Extreme heat, dry weather create challenges as crews work to contain Sask. wildfires

Fire crews are managing multiple uncontained fires in the province as high temperatures and a lack of moisture are creating favourable conditions for the fires to spread.

The Saskatchewan Public Safety Agency (SPSA) has issued a fire ban for provincial parks, Crown land and the Northern Saskatchewan Administration District that includes open fires, controlled burns or fireworks. The ban comes on a day when the province is again expected to see scorching temperatures.

There are currently 17 active fires in the province, four of which are still not contained as of early Friday afternoon according to the province's active wildfire map.

Two of the uncontained fires are of particular concern according to the SPSA, the Briggs fire near Cameco's Cigar Lake uranium mine which was reported at more than 1,500 hectares as of Wednesday night, and the Lock fire near Buffalo Narrows at 3,380 hectares.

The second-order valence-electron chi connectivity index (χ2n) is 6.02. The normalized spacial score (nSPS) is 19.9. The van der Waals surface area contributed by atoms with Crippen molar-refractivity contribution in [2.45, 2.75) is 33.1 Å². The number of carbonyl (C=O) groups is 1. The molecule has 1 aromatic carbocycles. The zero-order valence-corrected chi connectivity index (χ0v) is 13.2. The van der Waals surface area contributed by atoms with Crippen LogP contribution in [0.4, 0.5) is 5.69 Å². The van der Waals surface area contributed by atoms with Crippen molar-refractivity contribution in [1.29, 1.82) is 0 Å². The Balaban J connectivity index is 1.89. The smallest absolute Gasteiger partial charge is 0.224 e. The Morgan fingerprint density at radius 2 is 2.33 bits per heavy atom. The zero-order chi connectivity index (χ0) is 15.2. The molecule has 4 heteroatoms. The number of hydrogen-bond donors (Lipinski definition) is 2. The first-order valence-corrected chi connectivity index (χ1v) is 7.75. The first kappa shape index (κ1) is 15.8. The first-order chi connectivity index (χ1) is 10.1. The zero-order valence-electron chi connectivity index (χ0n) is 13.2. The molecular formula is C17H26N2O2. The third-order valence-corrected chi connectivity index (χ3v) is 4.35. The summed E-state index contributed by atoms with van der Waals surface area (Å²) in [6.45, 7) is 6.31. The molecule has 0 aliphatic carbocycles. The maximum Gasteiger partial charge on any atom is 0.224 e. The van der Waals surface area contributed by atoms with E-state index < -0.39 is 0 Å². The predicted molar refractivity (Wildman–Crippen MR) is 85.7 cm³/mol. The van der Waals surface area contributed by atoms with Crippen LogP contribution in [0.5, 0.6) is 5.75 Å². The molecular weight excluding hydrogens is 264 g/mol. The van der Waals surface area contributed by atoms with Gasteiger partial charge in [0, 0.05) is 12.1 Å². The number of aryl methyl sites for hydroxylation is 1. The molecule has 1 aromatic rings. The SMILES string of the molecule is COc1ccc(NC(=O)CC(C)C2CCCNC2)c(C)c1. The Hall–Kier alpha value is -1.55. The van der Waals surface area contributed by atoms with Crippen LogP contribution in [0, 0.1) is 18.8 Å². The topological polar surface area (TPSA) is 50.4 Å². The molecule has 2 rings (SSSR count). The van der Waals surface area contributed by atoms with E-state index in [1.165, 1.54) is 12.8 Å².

“The (mine has) … activated their incident management team and self-evacuated all non-critical staff," SPSA operations vice-president Steve Roberts said during a teleconference with media on Friday,

"Currently the fire is being managed and there has been no reported structure losses,” Roberts said.

According to the SPSA, communities near the Lock fire may be experiencing smoke coming from the fire, but it says industrial air cleaners have been shipped to the area to help people with respiratory concerns.

“We’re working with them so that they will be able to stay even if there is some smoke in the community,” Roberts said.

The SPSA said it is in communication with the communities of St. George’s Hill and Dillon Lake, as they are the two closest to the Lock fire at more than 20 kilometres away.

Air resources have been deployed in the area to help as a direct attack on the fires and some are being utilized to help protect staff on the ground.

The SPSA said the fire ban will remain in effect until there are some changes in the weather such as a drop in temperature or rain, and it is expecting it to last at least three or four days.